Role: Programmer, IT
Span: 4 Weeks in Sep 2020
Team Size: 9 (3 Programmers)
Engine: Unreal Engine 4
We had the idea of swapping gravity as a mechanic early on. Before deciding on anything I wanted to be sure it could be done. I found an open-source Character Controller class that could do some of the things we needed and the rest I was confident that I could fix. With that I gave the go ahed to my team
Gravity swap in action
For the Character I took the Side Scroller template and modified it to fit our new Movement Component.
I believe the code speaks for itself here, one thing to note is that the centre is always at (0, 0, 0) which handily makes our actor location also our local up vector.
I spent a lot of time working on gameplay elements of the game. Having the main mechanic based on physics meant there would be a lot of edge cases. I put in systems where our physics objects would turn on and off physics simulation when we needed it. As we iterated on the mechanics, we replaced physics with interpolating objects positions between points.
For example, when the player releases a carried box, it finds a stable position underneath and snaps to position instead of falling.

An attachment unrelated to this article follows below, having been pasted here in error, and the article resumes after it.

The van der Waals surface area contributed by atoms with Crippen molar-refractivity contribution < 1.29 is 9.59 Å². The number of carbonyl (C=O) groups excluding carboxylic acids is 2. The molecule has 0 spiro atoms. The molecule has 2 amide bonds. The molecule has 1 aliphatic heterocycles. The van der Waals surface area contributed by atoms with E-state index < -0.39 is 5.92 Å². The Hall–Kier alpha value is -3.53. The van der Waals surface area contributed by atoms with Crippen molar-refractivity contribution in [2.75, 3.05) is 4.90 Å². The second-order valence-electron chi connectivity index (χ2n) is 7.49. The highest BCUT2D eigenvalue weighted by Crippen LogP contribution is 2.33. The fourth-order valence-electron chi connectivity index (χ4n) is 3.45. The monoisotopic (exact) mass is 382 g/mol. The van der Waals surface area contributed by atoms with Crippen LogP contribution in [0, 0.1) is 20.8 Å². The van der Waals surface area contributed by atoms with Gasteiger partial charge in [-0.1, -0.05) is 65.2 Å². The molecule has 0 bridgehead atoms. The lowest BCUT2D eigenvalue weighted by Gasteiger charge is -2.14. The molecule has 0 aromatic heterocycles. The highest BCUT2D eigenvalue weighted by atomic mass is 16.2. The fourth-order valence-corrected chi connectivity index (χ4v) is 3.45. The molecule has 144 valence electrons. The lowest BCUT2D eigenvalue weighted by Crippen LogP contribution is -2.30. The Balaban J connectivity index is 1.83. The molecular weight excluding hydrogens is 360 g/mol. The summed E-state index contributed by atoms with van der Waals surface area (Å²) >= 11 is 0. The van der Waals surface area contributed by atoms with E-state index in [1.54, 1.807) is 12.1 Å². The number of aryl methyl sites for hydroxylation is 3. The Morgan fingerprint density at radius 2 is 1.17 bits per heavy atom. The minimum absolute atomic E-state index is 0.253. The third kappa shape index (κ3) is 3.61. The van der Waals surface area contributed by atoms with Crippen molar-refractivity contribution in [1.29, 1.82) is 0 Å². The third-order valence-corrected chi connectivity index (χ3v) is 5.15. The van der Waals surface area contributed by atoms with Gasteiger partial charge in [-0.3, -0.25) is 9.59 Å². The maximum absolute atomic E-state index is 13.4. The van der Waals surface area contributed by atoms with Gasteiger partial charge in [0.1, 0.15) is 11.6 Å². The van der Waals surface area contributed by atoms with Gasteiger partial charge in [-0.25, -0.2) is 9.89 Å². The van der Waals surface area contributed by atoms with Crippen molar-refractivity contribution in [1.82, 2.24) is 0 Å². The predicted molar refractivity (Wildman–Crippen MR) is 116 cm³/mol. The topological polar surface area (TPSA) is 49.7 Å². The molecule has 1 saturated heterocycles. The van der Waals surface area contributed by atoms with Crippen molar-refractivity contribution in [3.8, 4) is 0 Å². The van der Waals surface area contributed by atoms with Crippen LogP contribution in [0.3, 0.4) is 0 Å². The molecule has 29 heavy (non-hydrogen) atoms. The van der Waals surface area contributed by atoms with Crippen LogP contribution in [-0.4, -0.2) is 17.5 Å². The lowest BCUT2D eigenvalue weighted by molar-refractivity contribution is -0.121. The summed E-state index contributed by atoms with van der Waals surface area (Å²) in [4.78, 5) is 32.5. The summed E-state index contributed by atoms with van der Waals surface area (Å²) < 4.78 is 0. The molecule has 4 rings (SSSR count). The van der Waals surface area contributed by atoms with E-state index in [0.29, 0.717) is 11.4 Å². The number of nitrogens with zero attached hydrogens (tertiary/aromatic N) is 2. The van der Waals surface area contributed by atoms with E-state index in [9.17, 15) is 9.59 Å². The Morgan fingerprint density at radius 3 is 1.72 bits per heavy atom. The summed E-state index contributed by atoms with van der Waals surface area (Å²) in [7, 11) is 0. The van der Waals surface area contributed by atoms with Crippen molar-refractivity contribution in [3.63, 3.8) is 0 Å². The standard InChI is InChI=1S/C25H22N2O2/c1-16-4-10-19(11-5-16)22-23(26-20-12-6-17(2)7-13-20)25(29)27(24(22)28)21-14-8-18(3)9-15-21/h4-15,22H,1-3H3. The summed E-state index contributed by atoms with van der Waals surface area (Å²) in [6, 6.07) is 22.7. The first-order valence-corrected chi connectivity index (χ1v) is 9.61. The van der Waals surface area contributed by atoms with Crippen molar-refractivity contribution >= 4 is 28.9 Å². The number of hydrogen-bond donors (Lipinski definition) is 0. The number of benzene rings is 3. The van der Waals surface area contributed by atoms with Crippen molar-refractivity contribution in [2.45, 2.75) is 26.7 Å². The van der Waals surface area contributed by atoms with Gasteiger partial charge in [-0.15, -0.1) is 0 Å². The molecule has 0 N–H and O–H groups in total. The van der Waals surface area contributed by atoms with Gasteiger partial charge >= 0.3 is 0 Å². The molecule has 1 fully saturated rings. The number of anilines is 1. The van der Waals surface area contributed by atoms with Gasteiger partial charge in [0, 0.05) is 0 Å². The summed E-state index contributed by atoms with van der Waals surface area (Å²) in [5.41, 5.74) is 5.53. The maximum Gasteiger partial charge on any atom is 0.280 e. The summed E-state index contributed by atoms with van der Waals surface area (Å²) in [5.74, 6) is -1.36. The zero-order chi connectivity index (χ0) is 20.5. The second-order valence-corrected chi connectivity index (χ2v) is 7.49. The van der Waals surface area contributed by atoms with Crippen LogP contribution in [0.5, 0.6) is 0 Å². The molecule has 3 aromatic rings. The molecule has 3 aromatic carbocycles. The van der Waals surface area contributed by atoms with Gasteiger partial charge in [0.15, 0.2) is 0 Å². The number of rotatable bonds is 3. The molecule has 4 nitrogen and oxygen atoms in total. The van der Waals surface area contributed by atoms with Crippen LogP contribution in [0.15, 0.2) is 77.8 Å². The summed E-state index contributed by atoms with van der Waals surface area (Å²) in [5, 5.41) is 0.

Grabbing and release.
Pushing box into gravity swapper
Going into a game project based on physics I knew that there would be a lot of problems. Considering we also worked with custom gravity for the character and actors I am proud that we managed to get it to work.
Our school had some licensing issues with Perforce going into this project and our teachers told us to use GitHub for version control. Now I believe that git can work fine with Unreal but the other team members did not have any experience with git which led to problems taking up way too much time for me as the IT person to handle.
I knew that subversion existed and that it was open source and what better time to learn it than in the middle of a project?
I took a weekend and set up a server from home, made sure everyone would be able to access it, triple-checking everything. After seeing that it acted similarly to perforce with Unreal integration, I asked my team members if they wanted to migrate to subversion.
I got the go ahead from the team and the following Monday I gave a quick lecture in Tortoise-SVN and made sure everyone in the team got set-up with the engine and repository.
The project turned out fine, I wanted to be less involved in the design aspects than previous projects. I took the opportunity to try out new things like making visual effects in shaders and looking into technical parts of graphics and rendering.
The parts that I am most proud of are general problem solving and fixing bugs that just seem to be deep in Unreal Engine code. It is not something I can easily show here in the portfolio examples but it gave me more insight into the engine and character movement components.